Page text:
Skip Oliva, president of Citizens for Voluntary Trade, wrote an excellent introduction to the antitrust problems faced by doctors. CVT is the place to go for antitrust news.

Iraq the Model translates and publishes comments from Iraqis from a BBC forum. Good reading.

September 16, 2004

Check Your Premises

A while ago, I was involuntarily added to the mailing list of The Independent Institute, who now spams me every time they post a new article, asking me to "please post to or feature the following new article." Upon the first such e-mail I wrote back:

Just one question: When did I become your publicist?

Your request is extremely poor etiquette and likely irritated everyone you sent it to.

I got a personal reply, but he pretended to miss the point, and I'm still on their mailing list. I didn't press the matter, instead creating an e-mail filter — it's just another kind of spam.

I don't automatically delete that e-mail. Once in a while I go look at it. And the most recent article from TII is a fabulous example of embarrassingly sloppy reasoning:

The tragic milestone of 1,000 U.S. deaths in the Iraqi quagmire should cause introspection about why the United States really went to war and whether it has been worth it. While the Bush administration's public justifications never really added up, evidence exists that there was a hidden agenda behind the invasion of Iraq: securing oil. [source]

It's the standard blood-for-oil line, although the article spends a lot of time examining and dismissing — in unconvincingly brief fashion — other potential justifications for war. Eventually it gives some economic reasons why going to war to secure oil doesn't make sense. They're not great reasons (I have better ones) but the specific argument is beside the point, because this is the article's conflusion [sic - that was a typo, but I'll let it stand]:

So even oil, the most defensible of the potential unstated reasons for invading Iraq, doesn't turn out to be very defensible at all. Could 1,000 Americans have died in vain?

Let's make the train of thought more clear:

There were major nonpublic reasons for invading Iraq.
I agree.
It's oooooil!
I disagree, but will grant it arguendo.
…but war to secure oil doesn't make sense economically.
I agree.
Therefore, Americans died in vain.
Hold on a second there, professor.

He's cut down his own reason, and then declared that without it, there's no reason! Is this a reflection of the intellectual bankruptcy of the advocates of invasion, or a reflection of his own lack of imagination — or more pointedly, lack of research?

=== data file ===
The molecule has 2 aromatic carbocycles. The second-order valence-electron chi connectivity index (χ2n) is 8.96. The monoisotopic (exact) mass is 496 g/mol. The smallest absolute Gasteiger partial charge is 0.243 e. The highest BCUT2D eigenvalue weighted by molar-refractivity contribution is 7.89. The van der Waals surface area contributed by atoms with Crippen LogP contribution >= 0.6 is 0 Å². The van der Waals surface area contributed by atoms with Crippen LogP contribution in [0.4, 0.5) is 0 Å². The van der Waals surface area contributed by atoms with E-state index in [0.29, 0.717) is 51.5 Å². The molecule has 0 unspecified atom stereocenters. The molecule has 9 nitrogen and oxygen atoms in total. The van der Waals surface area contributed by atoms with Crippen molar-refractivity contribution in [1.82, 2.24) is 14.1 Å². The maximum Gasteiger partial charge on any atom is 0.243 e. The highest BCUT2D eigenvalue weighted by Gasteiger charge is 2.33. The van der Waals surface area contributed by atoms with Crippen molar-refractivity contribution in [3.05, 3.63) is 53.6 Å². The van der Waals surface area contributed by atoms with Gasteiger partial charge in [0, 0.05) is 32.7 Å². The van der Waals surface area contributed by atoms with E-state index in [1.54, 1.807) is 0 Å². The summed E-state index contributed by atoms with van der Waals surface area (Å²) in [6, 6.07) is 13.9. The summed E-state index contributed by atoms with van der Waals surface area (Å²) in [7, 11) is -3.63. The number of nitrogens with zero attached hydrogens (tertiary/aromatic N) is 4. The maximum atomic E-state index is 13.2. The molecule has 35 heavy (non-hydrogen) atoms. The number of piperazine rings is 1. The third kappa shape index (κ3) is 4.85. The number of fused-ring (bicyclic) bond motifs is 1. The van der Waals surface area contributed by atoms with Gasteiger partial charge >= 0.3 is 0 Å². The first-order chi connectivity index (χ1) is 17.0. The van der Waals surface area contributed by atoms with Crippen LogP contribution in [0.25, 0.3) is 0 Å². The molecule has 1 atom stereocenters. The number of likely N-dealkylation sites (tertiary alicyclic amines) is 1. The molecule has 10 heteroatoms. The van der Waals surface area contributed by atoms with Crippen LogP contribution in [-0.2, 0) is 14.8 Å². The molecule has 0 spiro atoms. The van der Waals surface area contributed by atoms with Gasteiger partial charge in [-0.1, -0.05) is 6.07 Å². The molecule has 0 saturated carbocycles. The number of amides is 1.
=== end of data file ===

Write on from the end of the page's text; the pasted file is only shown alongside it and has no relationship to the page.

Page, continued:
The pro-war argument is available. Dr. Eland doesn't show any signs of being familiar with it.

Dr. Eland's article is a transparent straw man. If he wanted to give it some sticking power, he should have quoted a policy-setter in the Bush Administration giving energy security as a justification for war. But of course he can't do that; the whole article is about the "hidden agenda". Dr. Eland ought to be embarrassed to publish such a sloppy article. (But I see we're both graduates of Iowa State University; that could explain it…)

Let me offer a suggestion. If you can't think of reasons that would explain someone's position, you should ask them their reasons instead of concluding they don't have any.

September 12, 2004

The Jumpers

By way of a Catallarchy article I read an Esquire story from last year about one of the most famous photographs from Sept. 11th 2001, the image of a man falling through the air with the World Trade Center towers in background.

The story makes the point that the images and videos of the jumpers were quickly scrubbed from the media. Some still talked about it, but very few continued to show it.

Near the 2002 anniversary I watched a program about the attacks. One video clip included a jumper. I wasn't expecting it, I wasn't prepared for it, and I remember gasping even before being consciously aware of what I was seeing. My shudder and recoil were a reflex, even a year later, having known that many people jumped and having seen the images before.

There is a good reason the media have kept these images in file rather than on the front page. They're powerful. They instantly evoke the anguish of that day in its rawest visceral form. Intellectually, we don't need the reminder, it adds nothing to our understanding of the facts — and emotionally, it has no outlet, but becomes a standing wave washing out everything else important to feel.

I want to remember. I don't need to see again. Once is enough. (That it happened at all, is too much.)

Reading the story I was struck by a daughter's reaction after her mother denies that the man in the image was from her family: